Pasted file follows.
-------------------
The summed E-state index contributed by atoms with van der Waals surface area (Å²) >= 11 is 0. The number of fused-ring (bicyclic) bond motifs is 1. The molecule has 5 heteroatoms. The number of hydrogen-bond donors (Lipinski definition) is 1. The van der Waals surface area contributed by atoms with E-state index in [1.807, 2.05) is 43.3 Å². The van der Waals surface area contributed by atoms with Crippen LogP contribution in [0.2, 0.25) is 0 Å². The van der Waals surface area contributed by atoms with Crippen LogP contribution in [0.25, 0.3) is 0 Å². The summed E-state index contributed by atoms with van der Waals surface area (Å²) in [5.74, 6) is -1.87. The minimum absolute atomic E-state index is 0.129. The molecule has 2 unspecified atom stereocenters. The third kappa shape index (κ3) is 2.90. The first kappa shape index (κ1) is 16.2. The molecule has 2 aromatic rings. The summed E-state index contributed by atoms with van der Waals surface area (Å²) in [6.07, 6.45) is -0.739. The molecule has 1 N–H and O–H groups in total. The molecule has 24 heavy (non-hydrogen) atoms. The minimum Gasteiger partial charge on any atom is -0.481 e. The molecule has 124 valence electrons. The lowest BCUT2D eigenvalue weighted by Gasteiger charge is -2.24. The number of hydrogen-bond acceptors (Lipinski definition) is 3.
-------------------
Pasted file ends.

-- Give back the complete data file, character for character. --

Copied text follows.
The summed E-state index contributed by atoms with van der Waals surface area (Å²) >= 11 is 0. The number of fused-ring (bicyclic) bond motifs is 1. The molecule has 5 heteroatoms. The number of hydrogen-bond donors (Lipinski definition) is 1. The van der Waals surface area contributed by atoms with E-state index in [1.807, 2.05) is 43.3 Å². The van der Waals surface area contributed by atoms with Crippen LogP contribution in [0.2, 0.25) is 0 Å². The van der Waals surface area contributed by atoms with Crippen LogP contribution in [0.25, 0.3) is 0 Å². The summed E-state index contributed by atoms with van der Waals surface area (Å²) in [5.74, 6) is -1.87. The minimum absolute atomic E-state index is 0.129. The molecule has 2 unspecified atom stereocenters. The third kappa shape index (κ3) is 2.90. The first kappa shape index (κ1) is 16.2. The molecule has 2 aromatic rings. The summed E-state index contributed by atoms with van der Waals surface area (Å²) in [6.07, 6.45) is -0.739. The molecule has 1 N–H and O–H groups in total. The molecule has 24 heavy (non-hydrogen) atoms. The minimum Gasteiger partial charge on any atom is -0.481 e. The molecule has 124 valence electrons. The lowest BCUT2D eigenvalue weighted by Gasteiger charge is -2.24. The number of hydrogen-bond acceptors (Lipinski definition) is 3.